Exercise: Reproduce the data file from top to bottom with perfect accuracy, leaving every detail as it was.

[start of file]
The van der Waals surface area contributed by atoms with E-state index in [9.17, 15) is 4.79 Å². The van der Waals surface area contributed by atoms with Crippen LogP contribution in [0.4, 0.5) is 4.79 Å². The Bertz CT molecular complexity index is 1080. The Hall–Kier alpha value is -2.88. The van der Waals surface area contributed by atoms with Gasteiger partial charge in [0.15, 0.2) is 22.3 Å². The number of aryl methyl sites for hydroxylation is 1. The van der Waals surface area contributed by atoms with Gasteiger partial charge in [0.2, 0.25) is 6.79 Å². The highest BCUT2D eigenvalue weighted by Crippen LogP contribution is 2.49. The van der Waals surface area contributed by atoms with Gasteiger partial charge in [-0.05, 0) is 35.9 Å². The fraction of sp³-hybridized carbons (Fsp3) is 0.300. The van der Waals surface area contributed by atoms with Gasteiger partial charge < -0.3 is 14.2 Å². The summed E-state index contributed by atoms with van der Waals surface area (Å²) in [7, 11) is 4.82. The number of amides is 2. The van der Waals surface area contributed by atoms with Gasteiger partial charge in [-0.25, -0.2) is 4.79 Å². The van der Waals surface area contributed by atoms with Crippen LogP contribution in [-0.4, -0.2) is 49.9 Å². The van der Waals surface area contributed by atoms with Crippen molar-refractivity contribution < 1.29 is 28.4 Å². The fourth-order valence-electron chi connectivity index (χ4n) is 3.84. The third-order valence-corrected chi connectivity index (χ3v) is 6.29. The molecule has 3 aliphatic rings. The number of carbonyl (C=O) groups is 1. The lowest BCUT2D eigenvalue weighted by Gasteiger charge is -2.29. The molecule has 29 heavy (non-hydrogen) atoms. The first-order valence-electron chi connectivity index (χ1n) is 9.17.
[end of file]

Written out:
The van der Waals surface area contributed by atoms with E-state index in [9.17, 15) is 4.79 Å². The van der Waals surface area contributed by atoms with Crippen LogP contribution in [0.4, 0.5) is 4.79 Å². The Bertz CT molecular complexity index is 1080. The Hall–Kier alpha value is -2.88. The van der Waals surface area contributed by atoms with Gasteiger partial charge in [0.15, 0.2) is 22.3 Å². The number of aryl methyl sites for hydroxylation is 1. The van der Waals surface area contributed by atoms with Gasteiger partial charge in [0.2, 0.25) is 6.79 Å². The highest BCUT2D eigenvalue weighted by Crippen LogP contribution is 2.49. The van der Waals surface area contributed by atoms with Gasteiger partial charge in [-0.05, 0) is 35.9 Å². The fraction of sp³-hybridized carbons (Fsp3) is 0.300. The van der Waals surface area contributed by atoms with Gasteiger partial charge < -0.3 is 14.2 Å². The summed E-state index contributed by atoms with van der Waals surface area (Å²) in [7, 11) is 4.82. The number of amides is 2. The van der Waals surface area contributed by atoms with Gasteiger partial charge in [-0.25, -0.2) is 4.79 Å². The van der Waals surface area contributed by atoms with Crippen LogP contribution in [-0.4, -0.2) is 49.9 Å². The van der Waals surface area contributed by atoms with Crippen molar-refractivity contribution < 1.29 is 28.4 Å². The fourth-order valence-electron chi connectivity index (χ4n) is 3.84. The third-order valence-corrected chi connectivity index (χ3v) is 6.29. The molecule has 3 aliphatic rings. The number of carbonyl (C=O) groups is 1. The lowest BCUT2D eigenvalue weighted by Gasteiger charge is -2.29. The molecule has 29 heavy (non-hydrogen) atoms. The first-order valence-electron chi connectivity index (χ1n) is 9.17.